Babe Ruth is diagnosed with a Malignant Tumor in his neck
In 1946, he began experiencing severe pain over his left eye.
In November 1946, a visit to French Hospital in New York revealed Ruth had a malignant tumor in his neck that had encircled his left carotid artery. He received post-operative radiation therapy. Before leaving the hospital in February 1947, he lost approximately 80 pounds (35 kg).
Around this time, developments in chemotherapy offered some hope. A new drug named teropterin, a folic acid derivative, was developed by Dr. Brian Hutchings of the Lederle Laboratories. It had been shown to cause significant remissions in children with leukemia. Ruth was administered this new drug in June 1947. He was suffering from headaches, hoarseness and had difficulty swallowing. He agreed to use this new medicine but did not want to know any details about it. All the while he was receiving this experimental medication, he did not know it was for cancer. On June 29, 1947, he began receiving injections and he responded with dramatic improvement. He gained over 20 pounds (9 kg) and had resolution of his headaches. On September 6, 1947, his case was presented anonymously at the 4th Annual Internal cancer Research Congress in St. Louis. Teropterin ended up being a precursor for methotrexate, a now commonly used chemotherapeutic agent.
It is now known that Ruth suffered from nasopharyngeal carcinoma (NPCA), a relatively rare tumor located in the back of the nose near the eustachian tube. Contemporary management for NPCA includes concurrent chemotherapy and radiation therapy.
On April 27, 1947, the Yankees held a ceremony at Yankee Stadium. Despite his health problems, Ruth was able to attend "Babe Ruth Day". Ruth spoke to a capacity crowd of more than 60,000, including many American Legion youth baseball players. Although lacking a specific memorable comment like Gehrig's "Luckiest man" speech, Ruth spoke from the heart, of his enthusiasm for the game of baseball and in support of the youth playing the game. (Babe Ruth speaking at Yankee Stadium)
Later, Ruth started the Babe Ruth Foundation, a charity for disadvantaged children. Another Babe Ruth Day held at Yankee Stadium in September 1947 helped to raise money for this charity.
After the cancer returned, Ruth attended the 25th anniversary celebration of the opening of Yankee Stadium on June 13, 1948. He was reunited with old teammates from the 1923 Yankee team and posed for photographs. The photo of Ruth taken from behind, using a bat as a cane, standing apart from the other players, and facing "Ruthville" (right field) became one of baseball's most famous and widely circulated photographs. It won the Pulitzer Prize.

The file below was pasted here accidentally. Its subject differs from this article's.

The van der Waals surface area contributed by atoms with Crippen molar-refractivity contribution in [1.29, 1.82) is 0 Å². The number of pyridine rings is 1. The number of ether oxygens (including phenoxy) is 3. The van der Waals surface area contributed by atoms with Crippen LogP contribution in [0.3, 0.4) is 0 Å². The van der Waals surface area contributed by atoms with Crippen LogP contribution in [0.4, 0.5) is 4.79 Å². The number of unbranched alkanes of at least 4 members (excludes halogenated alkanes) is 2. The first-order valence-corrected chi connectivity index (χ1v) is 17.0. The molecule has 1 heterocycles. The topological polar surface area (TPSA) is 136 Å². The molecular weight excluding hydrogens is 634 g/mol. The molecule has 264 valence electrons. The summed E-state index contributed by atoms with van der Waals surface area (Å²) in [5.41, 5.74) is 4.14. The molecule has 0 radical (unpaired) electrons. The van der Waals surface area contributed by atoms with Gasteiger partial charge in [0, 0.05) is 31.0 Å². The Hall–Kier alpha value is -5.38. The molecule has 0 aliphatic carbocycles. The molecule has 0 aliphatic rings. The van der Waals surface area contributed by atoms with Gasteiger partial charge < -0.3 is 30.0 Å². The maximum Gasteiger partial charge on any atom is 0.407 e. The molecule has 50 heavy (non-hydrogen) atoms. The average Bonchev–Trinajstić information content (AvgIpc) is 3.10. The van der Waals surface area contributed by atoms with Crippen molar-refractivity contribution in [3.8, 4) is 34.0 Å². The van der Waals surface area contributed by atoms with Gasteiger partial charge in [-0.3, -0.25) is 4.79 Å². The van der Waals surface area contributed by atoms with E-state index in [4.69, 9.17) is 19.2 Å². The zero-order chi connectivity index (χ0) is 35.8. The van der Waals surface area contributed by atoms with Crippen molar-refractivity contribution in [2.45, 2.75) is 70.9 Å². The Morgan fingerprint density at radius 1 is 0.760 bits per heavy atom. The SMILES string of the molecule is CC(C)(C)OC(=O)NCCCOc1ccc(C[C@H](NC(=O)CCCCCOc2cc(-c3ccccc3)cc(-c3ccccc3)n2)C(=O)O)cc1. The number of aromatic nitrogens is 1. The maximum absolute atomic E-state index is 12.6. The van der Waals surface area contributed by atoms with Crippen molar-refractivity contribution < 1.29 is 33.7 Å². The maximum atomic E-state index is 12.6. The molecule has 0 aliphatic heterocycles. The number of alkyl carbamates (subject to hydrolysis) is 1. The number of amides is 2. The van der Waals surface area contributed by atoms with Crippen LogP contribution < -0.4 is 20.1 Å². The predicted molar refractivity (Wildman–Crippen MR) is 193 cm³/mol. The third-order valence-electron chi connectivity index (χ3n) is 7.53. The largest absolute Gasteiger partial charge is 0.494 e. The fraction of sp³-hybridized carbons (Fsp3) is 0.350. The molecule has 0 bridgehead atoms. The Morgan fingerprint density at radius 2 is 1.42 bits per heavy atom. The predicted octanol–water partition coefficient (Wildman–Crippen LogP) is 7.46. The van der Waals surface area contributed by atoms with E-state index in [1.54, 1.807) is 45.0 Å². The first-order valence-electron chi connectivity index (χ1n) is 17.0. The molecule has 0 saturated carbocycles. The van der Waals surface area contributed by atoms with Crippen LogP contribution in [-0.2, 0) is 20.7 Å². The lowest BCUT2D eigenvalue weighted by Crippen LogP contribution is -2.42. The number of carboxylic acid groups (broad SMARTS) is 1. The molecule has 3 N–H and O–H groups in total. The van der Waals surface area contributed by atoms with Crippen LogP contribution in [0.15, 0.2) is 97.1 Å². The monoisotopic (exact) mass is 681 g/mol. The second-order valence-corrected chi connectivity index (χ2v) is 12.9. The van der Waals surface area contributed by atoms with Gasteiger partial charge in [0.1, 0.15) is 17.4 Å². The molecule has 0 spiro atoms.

In late 1946, after spending the years during World War II performing charitable works and raising money for the country's war efforts, Babe became ill. While he had been prone to colds before and even had pneumonia in 1942, this illness was different. For much of the second half of the year, Babe had been suffering from severe pain over his left eye. In a November visit to French Hospital in Manhattan that year, doctors found the root cause of his pain -- a malignant tumor in his neck. Even worse, the tumor surrounded his left carotid artery and Babe would need surgery to save his life.
The surgery was successful to a limited degree. While the surgeons could remove most of the tumor, they could not get it all, forcing Babe to subsequently undergo radiation treatment. By the time Babe was released from the hospital in February 1947, he seemed to be doing a bit better. Although he resumed some of his favorite outdoor activities such as golf and hunting, it was also clear that Babe was still not fully recovered. He was pale. He had lost nearly 80 pounds from his prior year's average weight. His voice was raspy due to the damage done to his larynx by the surgery to remove the tumor.